How to Draw Blonde Hair With A Pencil

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Many find lighter marks of hair-such as gray, blond, and white-hard to draw in a portrait because, no matter how hard we try, a dark line, in and if itself, cannot convey a light strand of hair.

There are some steps that you should understand to create realistic light-colored hair. Let’s explore the secrets before.

Drawing blond hair adds dimension, value, and depth around the hair, leaving a contradictory space to represent the ‘lighter hair.’

Create a base:

Even when drawing blond hair, I still use my 2B pencil because we will use the additional lead to distribute the hair’s lighter areas with our brush. However, because you’re using one of the darker pencils, you will need to adjust your pressure to ensure that your value, or lines, can be removed if required.

If you’re new to drawing hair, I start with my 2B pencil to lay an initial foundation and then use my camel-hair brush to blend the additional lead onto the paper to create the base.

Follow the three rules of light.

This is how your brain interprets light-anything that is lighter will come forward, anything that is darker will fall farther back, and anything the same value will be flat. In essence, we’ll create a ‘negative’ and allow the light areas to draw the strands of hair and the darker recesses to describe the hair’s shaded and depth areas.

Your mind will do miraculous things in translating what it sees if we create some of the necessary ingredients to maintain its interpretation.

Create a negative

When you have the hair well on its way in its development, maintaining the texture you have developed with your sharp pencil leaving the spacing (random gaps) instead of continuous gradations, you are then ready for the next step.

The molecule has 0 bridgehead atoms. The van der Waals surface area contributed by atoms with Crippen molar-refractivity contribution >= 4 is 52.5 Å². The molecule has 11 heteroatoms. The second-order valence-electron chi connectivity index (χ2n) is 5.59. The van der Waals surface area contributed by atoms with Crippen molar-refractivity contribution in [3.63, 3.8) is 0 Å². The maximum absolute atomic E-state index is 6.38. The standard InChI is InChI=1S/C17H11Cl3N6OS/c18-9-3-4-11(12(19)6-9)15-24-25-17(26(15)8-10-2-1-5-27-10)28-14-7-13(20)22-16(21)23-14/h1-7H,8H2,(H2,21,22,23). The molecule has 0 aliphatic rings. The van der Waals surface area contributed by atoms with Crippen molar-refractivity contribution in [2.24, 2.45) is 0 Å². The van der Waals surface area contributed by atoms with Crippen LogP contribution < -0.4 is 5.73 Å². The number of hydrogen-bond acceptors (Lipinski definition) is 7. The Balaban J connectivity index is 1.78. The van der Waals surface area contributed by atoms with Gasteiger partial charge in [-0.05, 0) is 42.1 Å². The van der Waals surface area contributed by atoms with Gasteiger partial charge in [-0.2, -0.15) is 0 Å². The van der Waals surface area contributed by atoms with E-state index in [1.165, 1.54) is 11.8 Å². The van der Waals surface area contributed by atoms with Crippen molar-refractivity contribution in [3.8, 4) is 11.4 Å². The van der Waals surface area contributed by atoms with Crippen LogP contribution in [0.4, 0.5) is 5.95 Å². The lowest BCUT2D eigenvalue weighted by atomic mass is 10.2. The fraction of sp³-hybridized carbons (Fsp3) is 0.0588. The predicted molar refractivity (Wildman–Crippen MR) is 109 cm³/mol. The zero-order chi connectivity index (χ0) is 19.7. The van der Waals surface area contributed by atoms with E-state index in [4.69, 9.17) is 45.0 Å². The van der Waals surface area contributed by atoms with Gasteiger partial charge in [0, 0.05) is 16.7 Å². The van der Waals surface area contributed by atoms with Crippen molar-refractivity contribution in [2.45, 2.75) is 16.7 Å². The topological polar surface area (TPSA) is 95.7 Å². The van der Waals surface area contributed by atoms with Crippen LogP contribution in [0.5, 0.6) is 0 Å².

Remember that you cannot favorably go past something that doesn’t have a clean line or edge. Then you choose, in principle, two lines running laterally and bridge that gap by combining value between those two lines. You will have created darker recessed spacing, and what will be left will be the lighter areas representing the blond hair.

You’re utilizing contrast, which will create dimension along with the clean edges to your darker values. When you use the rules of how light works and prepare to see some representation of curve and contour, you now have the necessary structure and ingredients for lighter hair. In essence, you have created a negative.

Not in reality, but in the way that dark pencil lines would typically look on a piece of paper. Remember, we’re more involved in perception, and if needed, delusions to help our minds see what it expects to see.

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